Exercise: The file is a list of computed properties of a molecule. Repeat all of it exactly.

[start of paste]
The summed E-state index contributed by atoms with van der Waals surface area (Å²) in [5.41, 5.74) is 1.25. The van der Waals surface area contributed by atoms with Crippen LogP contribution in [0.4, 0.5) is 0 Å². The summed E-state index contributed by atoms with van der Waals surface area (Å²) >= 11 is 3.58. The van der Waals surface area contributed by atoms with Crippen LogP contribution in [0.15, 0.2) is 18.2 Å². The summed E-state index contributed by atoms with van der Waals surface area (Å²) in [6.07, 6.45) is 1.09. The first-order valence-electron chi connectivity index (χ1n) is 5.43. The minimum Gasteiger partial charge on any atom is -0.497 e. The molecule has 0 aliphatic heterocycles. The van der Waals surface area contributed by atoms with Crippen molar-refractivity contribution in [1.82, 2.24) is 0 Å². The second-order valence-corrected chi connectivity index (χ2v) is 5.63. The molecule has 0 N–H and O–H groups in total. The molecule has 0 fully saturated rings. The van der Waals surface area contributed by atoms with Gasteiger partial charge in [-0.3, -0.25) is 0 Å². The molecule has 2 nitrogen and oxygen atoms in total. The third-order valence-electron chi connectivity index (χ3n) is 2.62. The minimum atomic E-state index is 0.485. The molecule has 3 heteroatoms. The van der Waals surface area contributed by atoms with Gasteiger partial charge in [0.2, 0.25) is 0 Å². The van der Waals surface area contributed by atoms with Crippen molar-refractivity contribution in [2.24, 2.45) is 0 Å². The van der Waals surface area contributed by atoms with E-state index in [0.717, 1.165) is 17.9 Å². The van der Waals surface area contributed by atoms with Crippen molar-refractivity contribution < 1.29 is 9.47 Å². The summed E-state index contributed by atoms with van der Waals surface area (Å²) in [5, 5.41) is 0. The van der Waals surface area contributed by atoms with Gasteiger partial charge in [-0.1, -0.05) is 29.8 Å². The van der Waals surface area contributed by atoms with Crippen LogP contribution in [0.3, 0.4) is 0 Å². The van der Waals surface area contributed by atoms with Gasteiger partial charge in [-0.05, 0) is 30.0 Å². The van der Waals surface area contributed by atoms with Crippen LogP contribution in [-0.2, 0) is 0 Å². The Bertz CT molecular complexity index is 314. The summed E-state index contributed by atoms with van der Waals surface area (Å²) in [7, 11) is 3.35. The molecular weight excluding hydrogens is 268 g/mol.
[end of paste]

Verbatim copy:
The summed E-state index contributed by atoms with van der Waals surface area (Å²) in [5.41, 5.74) is 1.25. The van der Waals surface area contributed by atoms with Crippen LogP contribution in [0.4, 0.5) is 0 Å². The summed E-state index contributed by atoms with van der Waals surface area (Å²) >= 11 is 3.58. The van der Waals surface area contributed by atoms with Crippen LogP contribution in [0.15, 0.2) is 18.2 Å². The summed E-state index contributed by atoms with van der Waals surface area (Å²) in [6.07, 6.45) is 1.09. The first-order valence-electron chi connectivity index (χ1n) is 5.43. The minimum Gasteiger partial charge on any atom is -0.497 e. The molecule has 0 aliphatic heterocycles. The van der Waals surface area contributed by atoms with Crippen molar-refractivity contribution in [1.82, 2.24) is 0 Å². The second-order valence-corrected chi connectivity index (χ2v) is 5.63. The molecule has 0 N–H and O–H groups in total. The molecule has 0 fully saturated rings. The van der Waals surface area contributed by atoms with Gasteiger partial charge in [-0.3, -0.25) is 0 Å². The molecule has 2 nitrogen and oxygen atoms in total. The third-order valence-electron chi connectivity index (χ3n) is 2.62. The minimum atomic E-state index is 0.485. The molecule has 3 heteroatoms. The van der Waals surface area contributed by atoms with Gasteiger partial charge in [0.2, 0.25) is 0 Å². The van der Waals surface area contributed by atoms with Crippen molar-refractivity contribution in [2.24, 2.45) is 0 Å². The van der Waals surface area contributed by atoms with E-state index in [0.717, 1.165) is 17.9 Å². The van der Waals surface area contributed by atoms with Crippen molar-refractivity contribution < 1.29 is 9.47 Å². The summed E-state index contributed by atoms with van der Waals surface area (Å²) in [5, 5.41) is 0. The van der Waals surface area contributed by atoms with Gasteiger partial charge in [-0.1, -0.05) is 29.8 Å². The van der Waals surface area contributed by atoms with Crippen LogP contribution in [0.3, 0.4) is 0 Å². The van der Waals surface area contributed by atoms with Gasteiger partial charge in [-0.05, 0) is 30.0 Å². The van der Waals surface area contributed by atoms with Crippen LogP contribution in [-0.2, 0) is 0 Å². The Bertz CT molecular complexity index is 314. The summed E-state index contributed by atoms with van der Waals surface area (Å²) in [7, 11) is 3.35. The molecular weight excluding hydrogens is 268 g/mol.